Oisin Breen's debut novel, "Flowers, all Sorts in Blossom, Figs, Berries, and Fruits Forgotten," is the post-postmodern "Howl" that will torture you in new and creative ways.
I am very rarely at a loss for words when it comes to talking about books. But Gaiman has left me in awe. I don’t even know how to convince you to read this book. It seems essential. I feel like I’ve been staring at this document for weeks, making no progress whatsoever, because The Ocean at the End of the Lane is like a dream. Have you ever tried to describe a dream? They don’t make sense. However, Gaiman has made sense of the dream.
By now you’ve likely heard of the new Netflix original, The Haunting of Hill House. Curious, I watched it and found I had too many questions. The book, however, answered none of them. The stories are foggy reminiscences of one another, but hardly the same. Shirley Jackson (1916-1965), is the author of the original novel.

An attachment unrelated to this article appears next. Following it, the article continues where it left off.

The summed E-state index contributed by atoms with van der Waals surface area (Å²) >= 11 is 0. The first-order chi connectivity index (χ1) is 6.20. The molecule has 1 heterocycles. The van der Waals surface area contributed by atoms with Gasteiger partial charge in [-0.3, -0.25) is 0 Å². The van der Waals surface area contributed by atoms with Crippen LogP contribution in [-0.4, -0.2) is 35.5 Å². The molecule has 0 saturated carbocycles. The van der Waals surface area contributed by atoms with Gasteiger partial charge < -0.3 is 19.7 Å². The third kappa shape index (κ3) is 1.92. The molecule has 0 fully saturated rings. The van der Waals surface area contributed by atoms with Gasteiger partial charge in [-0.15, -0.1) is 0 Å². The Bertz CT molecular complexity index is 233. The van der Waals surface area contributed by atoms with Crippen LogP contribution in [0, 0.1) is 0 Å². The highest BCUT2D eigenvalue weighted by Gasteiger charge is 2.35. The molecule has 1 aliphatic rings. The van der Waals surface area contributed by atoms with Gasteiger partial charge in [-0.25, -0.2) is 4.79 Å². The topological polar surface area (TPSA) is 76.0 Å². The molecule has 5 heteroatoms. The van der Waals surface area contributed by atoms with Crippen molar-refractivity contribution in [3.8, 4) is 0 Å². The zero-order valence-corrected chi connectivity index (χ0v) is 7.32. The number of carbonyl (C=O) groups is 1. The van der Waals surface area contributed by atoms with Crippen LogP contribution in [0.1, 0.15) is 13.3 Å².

The battle between Good and Evil is a common theme of the novel that is turned on its head. Aziraphale the angel, for example, delivers the best line of the book. When accidentally stepping into his holy circle and being sucked up into heaven too soon, he exclaims “Oh, Fuck!” and if that’s not irony, I don’t know what is.